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Buyology: Truth and Lies About Why We Buy Paperback – February 2, 2010

3.5 out of 5 stars 269 customer reviews

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Editorial Reviews

From Publishers Weekly

Through extensive and expensive research, Lindstrom provides an adequate primer on what neuroscience studies can tell society—particularly marketers—about how selling (and more important, buying) works. Whether considering the roles of sex, religion, product placement or contradictions in consumer habits between what they say and what they do, Lindstrom explores how brain-scan studies reveal an avalanche of information about what works and what doesn't. Though the information is intriguing, Lindstrom's disregard for the potential abuses of such information (such as marketers purposely manipulating people to buy products that are harmful, of which there is a proven track record) makes his enthusiasm suspect. Don Leslie provides a good voice for nonfiction material, using a congenial tone with good emphasis to keep the listeners engaged. His gentle but deep voice creates the impression of an older person imparting knowledge upon the youth, which may also lend some authority to the text. A Doubleday hardcover. (Oct.)
Copyright © Reed Business Information, a division of Reed Elsevier Inc. All rights reserved. --This text refers to an out of print or unavailable edition of this title.

Review

"A page-turner"
-Newsweek

" Lindstrom dishes up results, alongside a buffet of past research, with clear writing and deft reasoning."
-Fast Company

“Lindstrom … has an encyclopedic knowledge of advertising history and an abundance of real-world business experience”
-The Washington Post

“Martin Lindstrom, the boy wonder of branding, tells that the future of shopping is all in the mind”
-The Sunday Times (UK)

“Shatters conventional wisdom”
- CNBC

"...brings together a great many strands of research to build a fascinating case. The writing is snappy and the book’s a page turner"
-BBC Focus Magazine

“Lindstrom's research should be of interest to any company launching a new product or brand”
-USA Today

"Lindstrom...has an original, inquisitive mind...His new book is a fascinating look at how consumers perceive logos, ads, commercials, brands, and products."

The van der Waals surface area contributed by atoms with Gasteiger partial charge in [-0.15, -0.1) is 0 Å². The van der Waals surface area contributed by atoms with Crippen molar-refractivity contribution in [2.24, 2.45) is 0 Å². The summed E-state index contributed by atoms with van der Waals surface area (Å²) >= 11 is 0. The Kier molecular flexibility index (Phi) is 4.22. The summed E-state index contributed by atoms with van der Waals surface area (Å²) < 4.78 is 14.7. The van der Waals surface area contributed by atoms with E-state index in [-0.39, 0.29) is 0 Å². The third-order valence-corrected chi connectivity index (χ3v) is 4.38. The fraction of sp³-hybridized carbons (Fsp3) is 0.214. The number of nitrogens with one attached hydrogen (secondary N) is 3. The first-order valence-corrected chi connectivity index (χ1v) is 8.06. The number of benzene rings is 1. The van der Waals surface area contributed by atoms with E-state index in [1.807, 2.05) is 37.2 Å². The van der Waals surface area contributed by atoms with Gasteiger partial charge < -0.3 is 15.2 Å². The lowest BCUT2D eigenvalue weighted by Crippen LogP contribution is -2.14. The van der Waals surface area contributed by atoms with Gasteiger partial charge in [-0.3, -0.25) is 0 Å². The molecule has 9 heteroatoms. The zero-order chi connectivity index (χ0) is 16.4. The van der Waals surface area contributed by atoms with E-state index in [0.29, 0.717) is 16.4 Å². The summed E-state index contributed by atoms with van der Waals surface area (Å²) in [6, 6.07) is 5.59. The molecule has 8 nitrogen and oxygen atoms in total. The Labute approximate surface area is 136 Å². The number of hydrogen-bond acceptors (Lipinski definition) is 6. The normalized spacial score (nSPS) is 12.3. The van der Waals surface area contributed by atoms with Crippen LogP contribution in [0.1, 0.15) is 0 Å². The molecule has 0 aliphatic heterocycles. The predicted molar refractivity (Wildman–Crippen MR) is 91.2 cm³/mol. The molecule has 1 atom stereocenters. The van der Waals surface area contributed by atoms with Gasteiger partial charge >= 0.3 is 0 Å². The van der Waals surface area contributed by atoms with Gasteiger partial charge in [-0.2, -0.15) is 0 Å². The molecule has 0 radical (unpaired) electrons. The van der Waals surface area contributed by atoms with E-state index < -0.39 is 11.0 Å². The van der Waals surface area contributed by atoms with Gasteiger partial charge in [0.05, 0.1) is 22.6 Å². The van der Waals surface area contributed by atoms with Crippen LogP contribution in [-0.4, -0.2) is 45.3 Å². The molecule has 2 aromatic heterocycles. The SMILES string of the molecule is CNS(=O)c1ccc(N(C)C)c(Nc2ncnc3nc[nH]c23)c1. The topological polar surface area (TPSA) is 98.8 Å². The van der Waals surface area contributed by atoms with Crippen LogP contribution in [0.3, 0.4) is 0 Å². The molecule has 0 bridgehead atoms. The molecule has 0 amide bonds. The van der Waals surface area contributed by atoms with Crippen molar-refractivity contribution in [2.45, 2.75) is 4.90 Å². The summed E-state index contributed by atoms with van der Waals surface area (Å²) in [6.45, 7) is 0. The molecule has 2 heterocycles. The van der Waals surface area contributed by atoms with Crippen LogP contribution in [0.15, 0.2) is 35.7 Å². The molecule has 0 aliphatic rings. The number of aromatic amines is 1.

-Time

“When someone tells you that a book is a "page-turner," you probably think of the latest top-list best-seller. Now you'll think of Buyology….Pick up a copy of this book and get one of those highlighting thingamajiggies before you fix your ad budget for the new year. "Buyology" is definitely money well-spent.”
-The Eagle Tribune


“An entertaining and informative tome”
-The Seattle Examiner


“Why do rational people act irrationally? Written like a fast paced detective novel, "Buyology" unveils what neuromarketers know about our decision making so we can buy and sell more insightfully."
- Dr. Mehmet C Oz Professor of Surgery, Columbia University, and author of YOU -The Owner’s Manual

“Move over Tipping Point and Made to Stick because there’s a new book in town: Buyology. This book lights the way for smart marketers and entrepreneurs.”
-Guy Kawasaki, Author of The Art of the Start

"Martin Lindstrom is one of branding's most original thinkers"
-Robert A. Eckert, CEO & Chairman, Mattel, Inc.

“Lindstrom takes us on a fascinating journey inside the consumer brain. Why do we make the decisions we do? Surprising and eye opening, Buyology is a must for anyone conducting a marketing campaign.”
-
Ori Brafman, author of the bestselling book, Sway

"Full of intriguing stories on how the brain, brands and emotions drive consumer choice. Martin Lindstrom’s brilliant blending of marketing and neuroscience supplies us with a deeper understanding of the dynamic, largely unconscious forces that shape our  decision making. One reading of this book and you will look at consumer and producer behavior in an entirely new light.”
-Philip Kotler, Ph.D., S. C. Johnson & Son Distinguished Professor of International Marketing, Kellogg School of Management, Northwestern University

"A riveting read. Challenging, exciting, provocative, clever, and, even more importantly, useful!"
-Andrew Robertson, CEO & President, BBDO Worldwide


Lindstrom can be a charming writer. He has an encyclopedic knowledge of advertising history and an abundance of real-world business experience


From the Hardcover edition.
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Product Details

  • Paperback: 272 pages
  • Publisher: Crown Business; Reprint edition (February 2, 2010)
  • Language: English
  • ISBN-10: 0385523890
  • ISBN-13: 978-0385523899
  • Product Dimensions: 5.2 x 0.7 x 8 inches
  • Shipping Weight: 8.8 ounces (View shipping rates and policies)
  • Average Customer Review: 3.5 out of 5 stars  See all reviews (269 customer reviews)
  • Amazon Best Sellers Rank: #37,104 in Books (See Top 100 in Books)

Customer Reviews

Top Customer Reviews

Format: Hardcover
This book has a very interesting premise - using MRI to examine, not cognition, memory, or emotion, but advertising. And some of the results are rather interesting. For example: